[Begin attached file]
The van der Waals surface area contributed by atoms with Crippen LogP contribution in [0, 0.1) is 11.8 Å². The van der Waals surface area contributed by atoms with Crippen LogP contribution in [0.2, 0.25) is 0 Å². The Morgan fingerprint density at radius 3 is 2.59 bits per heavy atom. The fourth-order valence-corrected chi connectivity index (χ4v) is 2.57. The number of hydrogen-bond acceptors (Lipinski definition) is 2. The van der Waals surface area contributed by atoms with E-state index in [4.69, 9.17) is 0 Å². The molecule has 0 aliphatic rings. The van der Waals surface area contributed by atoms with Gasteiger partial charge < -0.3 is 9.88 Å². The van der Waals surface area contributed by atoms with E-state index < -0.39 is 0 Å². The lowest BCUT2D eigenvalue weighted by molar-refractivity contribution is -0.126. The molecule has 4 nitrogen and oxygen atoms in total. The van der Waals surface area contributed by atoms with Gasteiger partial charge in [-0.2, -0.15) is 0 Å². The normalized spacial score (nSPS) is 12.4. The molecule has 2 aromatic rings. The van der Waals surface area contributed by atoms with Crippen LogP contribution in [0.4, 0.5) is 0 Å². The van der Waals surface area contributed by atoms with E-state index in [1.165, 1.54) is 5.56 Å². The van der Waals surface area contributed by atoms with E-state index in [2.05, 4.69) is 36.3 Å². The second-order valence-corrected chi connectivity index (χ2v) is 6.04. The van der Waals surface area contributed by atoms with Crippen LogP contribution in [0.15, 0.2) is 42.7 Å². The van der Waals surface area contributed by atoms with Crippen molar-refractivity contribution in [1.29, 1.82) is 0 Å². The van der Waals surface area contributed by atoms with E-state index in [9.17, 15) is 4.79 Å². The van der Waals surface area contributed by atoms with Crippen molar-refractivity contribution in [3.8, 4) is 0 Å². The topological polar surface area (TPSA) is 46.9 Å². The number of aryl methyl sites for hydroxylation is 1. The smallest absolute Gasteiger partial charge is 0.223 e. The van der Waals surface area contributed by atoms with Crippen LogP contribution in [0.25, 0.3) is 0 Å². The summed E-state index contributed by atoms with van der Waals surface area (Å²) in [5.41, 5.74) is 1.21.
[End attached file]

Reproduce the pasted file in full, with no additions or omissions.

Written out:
The van der Waals surface area contributed by atoms with Crippen LogP contribution in [0, 0.1) is 11.8 Å². The van der Waals surface area contributed by atoms with Crippen LogP contribution in [0.2, 0.25) is 0 Å². The Morgan fingerprint density at radius 3 is 2.59 bits per heavy atom. The fourth-order valence-corrected chi connectivity index (χ4v) is 2.57. The number of hydrogen-bond acceptors (Lipinski definition) is 2. The van der Waals surface area contributed by atoms with E-state index in [4.69, 9.17) is 0 Å². The molecule has 0 aliphatic rings. The van der Waals surface area contributed by atoms with Gasteiger partial charge < -0.3 is 9.88 Å². The van der Waals surface area contributed by atoms with E-state index < -0.39 is 0 Å². The lowest BCUT2D eigenvalue weighted by molar-refractivity contribution is -0.126. The molecule has 4 nitrogen and oxygen atoms in total. The van der Waals surface area contributed by atoms with Gasteiger partial charge in [-0.2, -0.15) is 0 Å². The normalized spacial score (nSPS) is 12.4. The molecule has 2 aromatic rings. The van der Waals surface area contributed by atoms with Crippen LogP contribution in [0.4, 0.5) is 0 Å². The van der Waals surface area contributed by atoms with E-state index in [1.165, 1.54) is 5.56 Å². The van der Waals surface area contributed by atoms with E-state index in [2.05, 4.69) is 36.3 Å². The second-order valence-corrected chi connectivity index (χ2v) is 6.04. The van der Waals surface area contributed by atoms with Crippen LogP contribution in [0.15, 0.2) is 42.7 Å². The van der Waals surface area contributed by atoms with Crippen molar-refractivity contribution in [1.29, 1.82) is 0 Å². The van der Waals surface area contributed by atoms with E-state index in [9.17, 15) is 4.79 Å². The van der Waals surface area contributed by atoms with Crippen molar-refractivity contribution in [3.8, 4) is 0 Å². The topological polar surface area (TPSA) is 46.9 Å². The number of aryl methyl sites for hydroxylation is 1. The smallest absolute Gasteiger partial charge is 0.223 e. The van der Waals surface area contributed by atoms with Crippen LogP contribution in [0.25, 0.3) is 0 Å². The summed E-state index contributed by atoms with van der Waals surface area (Å²) in [5.41, 5.74) is 1.21.